Operational Carbon: Greenhouse gas emissions and removals associated with the operation of an asset, network and/or system required to enable it to operate and deliver its service

Outline Business Case (OBC): The ‘intermediate’ business case and second stage in the development of a project business case, which identifies the option offering best public value, confirms the Deal and affordability, and puts in place the arrangements for successful delivery prior to taking a procurement to the market.

Outcome: Refers to the consequences to society of a change in the level or quality of a service delivered.

Output: This can be a product or service that introduces a change in the level or quality of a service delivered.

Personal Rapid Transit: Systems using small vehicles (generally maximum 6 passengers) providing an ad-hoc on-demand service. Normally electrically powered but this may be with onboard energy storage rather than trackside conductors. Developments in this sector lead to a crossover into autonomous road vehicles.

Project Acceleration in a Controlled Environment (PACE): The PACE Framework replaces GRIP and has been developed in response to Project SPEED and the challenge to significantly reduce the time and cost associated with the development, design, and delivery of Infrastructure Investment projects onto the rail network. The purpose of PACE is to provide a project delivery framework that can be tailored by the project to the individual needs of each project. PACE is designed to maximise value and minimise bureaucracy when applied appropriately.

Promoter: The organisation responsible for identifying the need for a project. They engage with stakeholders and funders to promote the benefits of the scheme.

Responsible Accountable Consulted Informed (RACI):
A role assigning matrix to identify key roles and responsibilities of users against major tasks within a project. It is a visual representation. SPEED Project SPEED for rail is focused on proposals that aim to significantly reduce the time and costs of project delivery.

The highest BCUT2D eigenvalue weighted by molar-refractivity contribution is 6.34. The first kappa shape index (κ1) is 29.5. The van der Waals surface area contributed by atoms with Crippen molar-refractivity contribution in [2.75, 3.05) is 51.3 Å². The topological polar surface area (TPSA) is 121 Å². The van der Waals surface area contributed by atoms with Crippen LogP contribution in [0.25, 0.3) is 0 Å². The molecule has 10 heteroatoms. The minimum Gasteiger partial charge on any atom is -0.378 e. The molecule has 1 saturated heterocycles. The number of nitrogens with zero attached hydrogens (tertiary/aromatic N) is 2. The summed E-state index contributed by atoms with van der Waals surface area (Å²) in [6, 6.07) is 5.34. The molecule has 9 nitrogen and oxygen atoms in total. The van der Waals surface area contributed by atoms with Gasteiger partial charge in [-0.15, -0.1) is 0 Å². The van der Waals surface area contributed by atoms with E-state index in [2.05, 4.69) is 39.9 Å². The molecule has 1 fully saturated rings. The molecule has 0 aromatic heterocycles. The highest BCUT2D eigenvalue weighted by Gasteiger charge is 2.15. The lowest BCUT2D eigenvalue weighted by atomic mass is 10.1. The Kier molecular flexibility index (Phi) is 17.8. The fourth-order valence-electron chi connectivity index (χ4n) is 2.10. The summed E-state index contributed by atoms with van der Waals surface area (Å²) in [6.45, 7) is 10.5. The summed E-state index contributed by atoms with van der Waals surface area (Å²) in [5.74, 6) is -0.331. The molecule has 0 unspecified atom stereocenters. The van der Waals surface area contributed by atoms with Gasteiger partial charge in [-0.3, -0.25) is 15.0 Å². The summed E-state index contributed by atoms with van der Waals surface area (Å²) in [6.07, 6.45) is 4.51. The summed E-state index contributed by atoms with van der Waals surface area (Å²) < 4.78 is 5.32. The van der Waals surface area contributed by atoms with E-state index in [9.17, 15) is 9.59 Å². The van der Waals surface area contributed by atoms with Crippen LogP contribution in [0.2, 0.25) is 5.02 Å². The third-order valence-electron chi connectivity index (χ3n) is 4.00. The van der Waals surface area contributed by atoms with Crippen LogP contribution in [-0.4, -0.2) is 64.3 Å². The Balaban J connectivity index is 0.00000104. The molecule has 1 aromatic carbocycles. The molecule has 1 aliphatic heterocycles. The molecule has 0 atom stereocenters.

SPEED: Project SPEED for rail is focused on proposals that aim to significantly reduce the time and costs of project delivery.

Standard Gauge: A standard gauge railway in Great Britain has a track gauge of 1435mm.

Strategic Context: Helps to confirm how a proposal:

  • Supports national, regional, local or organisation policies etc.
  • Fits with business strategy and plans to achieve goals
  • Aligns with other projects and programmes

Strategic Outline Business Case (SOBC):
The ‘early’ first stage in the development of a project business case for a significant project, which makes the case for change and appraises the available long list to produce a short list of options.

Strategic Planner: Network Rail Teams who work at a local level with funders, operators, transport bodies and the rest of Network Rail to understand demands, capabilities and potential changes and use this to develop advice to inform investment decisions.

Sub-National Transport Bodies (SNTB): Public bodies with power to develop transport strategies for regions and coordinate delivery of public transport functions across local authorities.

Transport Analysis Guidance (TAG): DfT’s transport appraisal guidance and toolkit. It consists of software tools and guidance on transport modelling and appraisal methods that are applicable for highways and public transport projects. Previously known as WebTAG

Tram-train: A vehicle type that can operate safely on the street running sections
of tramways and on the infrastructure of a mainline railway.

Tramway: A system of transport that uses rail vehicles that travel along public roads. It may also have sections that are tram only. Normally operated on a ‘line of sight’ principle, with speeds not normally over 80kph (50 mph). Tramway vehicles will normally have key differences to mainline rail vehicles, such as braking capability, floor height, and the shrouding of the lower part of the vehicle for public safety.

Ultra Light Rail: A transport mode based on rail vehicles smaller and with lower axle weights than Light Rail. Generally built with lighter standards of infrastructure, allowing more flexibility in locations and lower costs. May have limited passenger capacity compared to light rail, metro, or mainline rail.

Uncertainty: Unmeasured risk where known risks are not yet well enough understood to be estimated in terms of probability or impact andwhere not all risks may be identified and quantified.

User Carbon: Greenhouse gas emissions associated with users’ utilization of an asset, network and/or system, and the service it provides during operation

Whole Life Carbon: Sum of greenhouse gas emissions and removals from all work stages of a project and/or programme of works within the specified boundaries